Continuing some liveblogging from the online IFLA World Library and Information Congress today (my first post, where I originally used the wrong hashtag, is here). This session was on Librarians on the Front Lines: Combatting Misinformation, Disinformation, Malinformation and Fake News, organised by the IFLA Reference and Information Services Section.
Liz Jack (Executive Director, Libraries Tasmania, Australia) talked about Media literacy in an island state. They have been working on media literacy for about a year. They started with raising awareness amongst their 400 staff members, with a core team producing some workshop material that got people talking about roles and issues, and challenging ideas. They created a portal that people could use for independent learning, or learning in teams, including informal, semi-formal and formal learning. Some staff realised that they didn't know as much as they thought they did (e.g. a quote "I realise I have been living in a bubble with blinkers on"). As well as realising the importance for their own roles as librarians, staff also saw the importance for the public. They are working with the University of Tasmania, the Australian library association (ALIA) and other national networks, to share resources, training etc. They are going to organise events for Global Media and Information Literacy week. They are pushing for a national media and information literacy strategy in Australia. Jack emphasised the importance of having leadership at the top, finding champions and keep learning!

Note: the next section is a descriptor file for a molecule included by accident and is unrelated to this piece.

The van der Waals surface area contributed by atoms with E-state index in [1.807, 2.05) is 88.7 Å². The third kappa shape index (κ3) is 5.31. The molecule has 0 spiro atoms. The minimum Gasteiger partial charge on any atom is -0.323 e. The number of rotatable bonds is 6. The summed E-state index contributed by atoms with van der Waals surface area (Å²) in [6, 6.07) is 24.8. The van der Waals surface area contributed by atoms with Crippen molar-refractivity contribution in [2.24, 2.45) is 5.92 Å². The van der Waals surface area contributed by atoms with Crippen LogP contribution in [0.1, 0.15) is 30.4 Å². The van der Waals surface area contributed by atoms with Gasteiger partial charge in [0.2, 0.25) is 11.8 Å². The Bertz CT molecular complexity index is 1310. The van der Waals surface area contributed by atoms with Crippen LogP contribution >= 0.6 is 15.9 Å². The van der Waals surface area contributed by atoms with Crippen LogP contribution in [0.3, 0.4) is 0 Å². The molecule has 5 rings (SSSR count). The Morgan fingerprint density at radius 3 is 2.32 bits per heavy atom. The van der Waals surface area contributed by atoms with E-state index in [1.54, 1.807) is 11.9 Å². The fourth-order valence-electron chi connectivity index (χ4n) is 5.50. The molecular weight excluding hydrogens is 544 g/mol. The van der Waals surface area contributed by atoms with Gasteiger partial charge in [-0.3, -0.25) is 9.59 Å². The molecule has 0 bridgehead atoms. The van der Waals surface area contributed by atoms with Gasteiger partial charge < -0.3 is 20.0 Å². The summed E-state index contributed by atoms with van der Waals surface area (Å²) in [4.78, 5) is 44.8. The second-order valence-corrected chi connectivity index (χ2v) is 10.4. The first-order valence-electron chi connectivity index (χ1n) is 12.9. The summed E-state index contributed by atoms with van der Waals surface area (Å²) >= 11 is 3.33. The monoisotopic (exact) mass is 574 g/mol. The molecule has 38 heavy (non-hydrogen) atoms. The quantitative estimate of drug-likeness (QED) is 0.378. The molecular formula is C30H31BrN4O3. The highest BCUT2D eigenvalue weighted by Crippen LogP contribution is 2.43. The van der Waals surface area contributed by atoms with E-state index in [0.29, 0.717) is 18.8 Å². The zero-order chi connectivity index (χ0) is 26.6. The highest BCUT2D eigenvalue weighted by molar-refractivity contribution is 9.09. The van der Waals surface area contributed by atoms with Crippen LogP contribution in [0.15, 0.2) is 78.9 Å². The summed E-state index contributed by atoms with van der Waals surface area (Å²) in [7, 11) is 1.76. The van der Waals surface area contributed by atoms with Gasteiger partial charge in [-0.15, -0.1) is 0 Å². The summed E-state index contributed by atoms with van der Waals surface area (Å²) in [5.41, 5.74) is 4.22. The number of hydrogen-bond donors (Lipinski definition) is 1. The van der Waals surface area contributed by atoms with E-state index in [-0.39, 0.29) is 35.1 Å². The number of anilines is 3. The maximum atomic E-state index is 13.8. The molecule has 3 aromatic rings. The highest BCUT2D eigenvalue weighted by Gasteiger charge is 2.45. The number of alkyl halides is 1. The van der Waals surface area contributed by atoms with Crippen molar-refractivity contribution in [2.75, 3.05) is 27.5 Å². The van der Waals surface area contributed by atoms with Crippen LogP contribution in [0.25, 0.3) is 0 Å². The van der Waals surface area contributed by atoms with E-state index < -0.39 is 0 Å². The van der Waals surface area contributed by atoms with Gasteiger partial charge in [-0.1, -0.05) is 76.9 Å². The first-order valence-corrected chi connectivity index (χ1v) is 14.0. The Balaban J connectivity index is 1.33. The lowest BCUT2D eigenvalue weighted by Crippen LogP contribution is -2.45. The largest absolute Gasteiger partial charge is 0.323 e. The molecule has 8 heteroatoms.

Next Augusta Giovannoli (Digital development manager, Biblioteca Civica Multimediale Archimede, Italy) presented on a digital literacy project - Digital knowledge: Digital culture in public library. This has the goal of raising awareness of citizens, developing libraries capabilities in digital, media and information literacy, and "getting librarians out of their bubbles". The focus has been on training courses, which are free, and libraries (which can be any type e.g. public, education) offer to host them. There have been about 40 courses (with about 1000 participants) initially physically-based but virtual since COVID19, and the teaching teams include people who are expert in social media etc. The project website (in Italian) is here http://www.saperedigitale.org Giovannoli also described collaborative work with 10 libraries on Open the Box training and resources to do with misinformation.
Leonardo Ripoll (Researcher Librarian at Federal University of Santa Catarina, Brazil, Coordinator of CIDAD) talked about Libraries combatting misinformation: The Commission for Informational Reliability and Misinformation combat in the digital Environment (CIDAD). CIDAD is an outreach project covering topics such as information literacy, misinformation, critical thinking. Outreach is achieved though such activities as creating materials and providing training. These include "how to spot fake news" bookmark, critical reading workshop and ebook.
Finally Lesley S Farmer (Professor of Library Media - California State University Long Beach, USA) talked about creating a fake news webquest, which was embedded in the Calfornia School LIbrary Association website - it is here https://csulblis.libguides.com/FakeNewsLibGuide
There was a discussion session afterwards where questions included: (1) how can you tell whether training has been successful (this included finding out whether learners/participants were able to act in a more information literate way, more aware of fake news etc., whether they made better decisions; also whether people were returning for more training or recommending it; whether they were asking questions that showed their engagement in training). (2) How do you get people to engage with the resources you created. Responses included: connecting the issue with something in people's everyday lives; gamification; showing that you need practice and then it is simple; getting schoolchildren to discuss news stories. As part of the discussion I mentioned this book that I have seen recommended How algorithms create and prevent fake news. Also someone from the US National Library of Medicine mentioned this resource Identifying Credible Sources of Health Information in Social Media: Principles and Attributes